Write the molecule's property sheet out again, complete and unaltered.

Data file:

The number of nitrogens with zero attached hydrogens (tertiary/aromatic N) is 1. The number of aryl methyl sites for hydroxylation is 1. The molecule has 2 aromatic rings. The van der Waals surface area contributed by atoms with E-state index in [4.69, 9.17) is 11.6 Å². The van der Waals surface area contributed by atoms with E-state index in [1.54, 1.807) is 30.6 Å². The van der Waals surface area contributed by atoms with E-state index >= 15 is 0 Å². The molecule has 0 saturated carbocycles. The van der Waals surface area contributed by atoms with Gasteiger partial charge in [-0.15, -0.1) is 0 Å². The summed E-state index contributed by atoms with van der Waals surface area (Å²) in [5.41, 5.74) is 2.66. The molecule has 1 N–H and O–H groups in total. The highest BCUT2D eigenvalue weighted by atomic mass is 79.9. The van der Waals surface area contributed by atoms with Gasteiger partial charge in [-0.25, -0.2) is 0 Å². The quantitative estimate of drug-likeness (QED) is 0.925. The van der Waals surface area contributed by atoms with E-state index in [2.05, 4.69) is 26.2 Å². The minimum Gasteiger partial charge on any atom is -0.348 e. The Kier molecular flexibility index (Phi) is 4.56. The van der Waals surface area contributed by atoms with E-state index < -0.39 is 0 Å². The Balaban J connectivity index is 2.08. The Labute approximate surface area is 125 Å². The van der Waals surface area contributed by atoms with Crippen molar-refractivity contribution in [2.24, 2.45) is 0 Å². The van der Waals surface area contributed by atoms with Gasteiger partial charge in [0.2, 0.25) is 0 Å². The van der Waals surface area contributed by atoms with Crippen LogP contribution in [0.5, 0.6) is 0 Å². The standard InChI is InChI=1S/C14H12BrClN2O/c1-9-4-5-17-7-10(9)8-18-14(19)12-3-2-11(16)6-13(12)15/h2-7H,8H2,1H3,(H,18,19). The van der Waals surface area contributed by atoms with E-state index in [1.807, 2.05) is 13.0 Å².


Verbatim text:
The number of nitrogens with zero attached hydrogens (tertiary/aromatic N) is 1. The number of aryl methyl sites for hydroxylation is 1. The molecule has 2 aromatic rings. The van der Waals surface area contributed by atoms with E-state index in [4.69, 9.17) is 11.6 Å². The van der Waals surface area contributed by atoms with E-state index in [1.54, 1.807) is 30.6 Å². The van der Waals surface area contributed by atoms with E-state index >= 15 is 0 Å². The molecule has 0 saturated carbocycles. The van der Waals surface area contributed by atoms with Gasteiger partial charge in [-0.15, -0.1) is 0 Å². The summed E-state index contributed by atoms with van der Waals surface area (Å²) in [5.41, 5.74) is 2.66. The molecule has 1 N–H and O–H groups in total. The highest BCUT2D eigenvalue weighted by atomic mass is 79.9. The van der Waals surface area contributed by atoms with Gasteiger partial charge in [-0.25, -0.2) is 0 Å². The quantitative estimate of drug-likeness (QED) is 0.925. The van der Waals surface area contributed by atoms with E-state index in [2.05, 4.69) is 26.2 Å². The minimum Gasteiger partial charge on any atom is -0.348 e. The Kier molecular flexibility index (Phi) is 4.56. The van der Waals surface area contributed by atoms with E-state index < -0.39 is 0 Å². The Balaban J connectivity index is 2.08. The Labute approximate surface area is 125 Å². The van der Waals surface area contributed by atoms with Crippen molar-refractivity contribution in [2.24, 2.45) is 0 Å². The van der Waals surface area contributed by atoms with Gasteiger partial charge in [0.2, 0.25) is 0 Å². The van der Waals surface area contributed by atoms with Crippen LogP contribution in [0.5, 0.6) is 0 Å². The standard InChI is InChI=1S/C14H12BrClN2O/c1-9-4-5-17-7-10(9)8-18-14(19)12-3-2-11(16)6-13(12)15/h2-7H,8H2,1H3,(H,18,19). The van der Waals surface area contributed by atoms with E-state index in [1.807, 2.05) is 13.0 Å².